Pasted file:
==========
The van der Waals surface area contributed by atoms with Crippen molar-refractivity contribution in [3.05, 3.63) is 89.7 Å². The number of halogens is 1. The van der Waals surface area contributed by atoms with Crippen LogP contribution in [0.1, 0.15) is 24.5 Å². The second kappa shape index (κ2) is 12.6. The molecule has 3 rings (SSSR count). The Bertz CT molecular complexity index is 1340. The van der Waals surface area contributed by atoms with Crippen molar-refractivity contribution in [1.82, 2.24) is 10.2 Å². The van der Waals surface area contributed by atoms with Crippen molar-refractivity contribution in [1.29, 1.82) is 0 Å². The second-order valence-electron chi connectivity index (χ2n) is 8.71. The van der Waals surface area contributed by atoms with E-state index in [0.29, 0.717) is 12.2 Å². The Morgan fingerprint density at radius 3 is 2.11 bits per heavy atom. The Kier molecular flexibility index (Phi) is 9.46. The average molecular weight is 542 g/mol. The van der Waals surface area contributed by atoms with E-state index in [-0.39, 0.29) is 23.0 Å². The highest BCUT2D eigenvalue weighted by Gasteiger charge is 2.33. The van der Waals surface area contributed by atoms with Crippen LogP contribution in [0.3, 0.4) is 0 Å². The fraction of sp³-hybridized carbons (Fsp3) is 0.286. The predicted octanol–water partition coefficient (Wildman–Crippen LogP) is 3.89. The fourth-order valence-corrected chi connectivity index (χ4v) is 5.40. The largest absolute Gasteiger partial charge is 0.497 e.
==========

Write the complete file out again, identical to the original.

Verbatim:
The van der Waals surface area contributed by atoms with Crippen molar-refractivity contribution in [3.05, 3.63) is 89.7 Å². The number of halogens is 1. The van der Waals surface area contributed by atoms with Crippen LogP contribution in [0.1, 0.15) is 24.5 Å². The second kappa shape index (κ2) is 12.6. The molecule has 3 rings (SSSR count). The Bertz CT molecular complexity index is 1340. The van der Waals surface area contributed by atoms with Crippen molar-refractivity contribution in [1.82, 2.24) is 10.2 Å². The van der Waals surface area contributed by atoms with Crippen molar-refractivity contribution in [1.29, 1.82) is 0 Å². The second-order valence-electron chi connectivity index (χ2n) is 8.71. The van der Waals surface area contributed by atoms with E-state index in [0.29, 0.717) is 12.2 Å². The Morgan fingerprint density at radius 3 is 2.11 bits per heavy atom. The Kier molecular flexibility index (Phi) is 9.46. The average molecular weight is 542 g/mol. The van der Waals surface area contributed by atoms with E-state index in [-0.39, 0.29) is 23.0 Å². The highest BCUT2D eigenvalue weighted by Gasteiger charge is 2.33. The van der Waals surface area contributed by atoms with Crippen LogP contribution in [0.3, 0.4) is 0 Å². The fraction of sp³-hybridized carbons (Fsp3) is 0.286. The predicted octanol–water partition coefficient (Wildman–Crippen LogP) is 3.89. The fourth-order valence-corrected chi connectivity index (χ4v) is 5.40. The largest absolute Gasteiger partial charge is 0.497 e.